On July 14 1812, Earl of Wellington, in Rueda, Spain, writes to the Secretrary of State, the Earl of Bathurst to update him the Peninsular campaign. Wellington has been shadowing the French forces of Marshall Marmont for some time. He is hesitant to attack. He writes: "In truth, the enemy's numbers are equal, if not superior to ours; they have in their position twice the amount of the artillery which we have, and we are superior in cavalry alone, which arm, it is probable could not be used in the attack we should have to make". Wellington's full letter is reproduced below.General the Earl of Wellington, K.B., to the Earl Bathurst,
Secretary of State.
Rueda 14th July, 1812.
My Lord, General Bonet joined the enemy on the evening of the 7th instant, and they have since extended to their right as far as Toro, where they have been actively employed in repairing the bridge which they had before destroyed.
It is generally reported that they propose to cross the Duero at that point, when they are reinforced by the troops expected from the armies of the North and Centre.
In regard to the reinforcements from the army of the North, I have reason to believe that General Caffarelli has altered his intention of sending them. Marshal Marmont certainly expected a division under General Palombini, which had been detached from the army of Aragon at Aranda de Duero, in the beginning of this month, but they have not yet arrived there; and I understand have marched towards the Ebro.
The King has, however, given orders for the collection of the army of the Centre at Madrid, and he has abandoned all the posts occupied by that army in La Mancha, and those in the valley of the Tagus.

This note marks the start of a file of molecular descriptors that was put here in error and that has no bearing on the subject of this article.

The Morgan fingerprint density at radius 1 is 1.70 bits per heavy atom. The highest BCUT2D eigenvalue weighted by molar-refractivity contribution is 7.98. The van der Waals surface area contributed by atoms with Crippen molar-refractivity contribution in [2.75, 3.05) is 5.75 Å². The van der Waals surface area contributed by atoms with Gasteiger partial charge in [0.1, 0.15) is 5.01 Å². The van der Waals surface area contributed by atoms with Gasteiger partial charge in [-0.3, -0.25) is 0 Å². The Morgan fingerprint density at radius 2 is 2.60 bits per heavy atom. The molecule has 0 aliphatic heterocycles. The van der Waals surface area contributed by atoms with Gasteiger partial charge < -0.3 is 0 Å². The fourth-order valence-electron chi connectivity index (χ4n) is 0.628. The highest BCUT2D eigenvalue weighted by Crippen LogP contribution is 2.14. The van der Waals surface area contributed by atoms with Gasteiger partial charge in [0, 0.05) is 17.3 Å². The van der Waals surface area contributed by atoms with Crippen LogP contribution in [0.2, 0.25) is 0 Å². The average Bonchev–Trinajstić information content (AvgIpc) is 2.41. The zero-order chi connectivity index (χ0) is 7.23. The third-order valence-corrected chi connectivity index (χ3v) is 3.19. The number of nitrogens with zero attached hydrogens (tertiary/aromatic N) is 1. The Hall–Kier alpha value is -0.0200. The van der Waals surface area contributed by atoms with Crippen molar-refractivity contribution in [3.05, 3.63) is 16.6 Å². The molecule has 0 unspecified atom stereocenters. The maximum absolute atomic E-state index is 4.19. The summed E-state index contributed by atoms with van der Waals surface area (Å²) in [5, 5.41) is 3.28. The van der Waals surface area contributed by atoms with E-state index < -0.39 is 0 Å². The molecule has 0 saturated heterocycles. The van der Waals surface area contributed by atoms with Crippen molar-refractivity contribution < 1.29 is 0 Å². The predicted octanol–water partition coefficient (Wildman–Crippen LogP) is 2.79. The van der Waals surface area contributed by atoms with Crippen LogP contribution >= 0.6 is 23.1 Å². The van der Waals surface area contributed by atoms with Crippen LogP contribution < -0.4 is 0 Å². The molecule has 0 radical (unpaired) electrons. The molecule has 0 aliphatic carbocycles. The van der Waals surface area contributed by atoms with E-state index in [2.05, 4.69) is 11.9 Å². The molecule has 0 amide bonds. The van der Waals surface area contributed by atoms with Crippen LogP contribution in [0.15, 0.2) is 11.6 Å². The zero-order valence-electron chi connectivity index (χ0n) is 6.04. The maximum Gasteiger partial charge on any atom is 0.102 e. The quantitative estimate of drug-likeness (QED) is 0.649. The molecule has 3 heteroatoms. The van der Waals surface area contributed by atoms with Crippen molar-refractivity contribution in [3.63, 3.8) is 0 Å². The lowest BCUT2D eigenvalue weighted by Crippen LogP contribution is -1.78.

The posts of Avila and Monbeltran, and all those destined for the preservation of the communication between the armies of Portugal and of the Centre, have likewise been abandoned bv his orders, and the troops have marched to Madrid, in order to enable him to take from thence a body of troops.
I have not any account on which I can rely, of the strength of the army of the Centre. It has been stated to be lately as 19,000 men, of which, 5000 cavalry. But this account is much exaggerated, or many of the troops must be Spanish Juramentados.
The King has besides ordered General Drouet to join him with a body of troops to be taken from Estremadura; and from the late movements of that general, I conclude that he has received those orders, and is about to cross the Tagus with about 10,000 men, and to join the army of the Centre.
Lieut. General Sir Rowland Hill broke up from Albuera on the 2nd instant, and moved upon the enemy, who retired before him towards Cordova. His last letter is of the 9th, from Llerena; and at that time, part of the enemy's force had marched upon Fuente Ovejuna from Berlanga; and General Drouet with 10,000 men, with a very small proportion of artillery, had marched through Campillo upon Zalamea.
Sir Rowland Hill has been informed of the King's order, that General Drouet should cross the Tagus, and join the army of the Centre, and he has marched after him; and I ordered him to detach a force to join this army, proportionate to that which General Drouet should take with him across the Tagus, as soon as I was made acquainted with the King's order to General Drouet.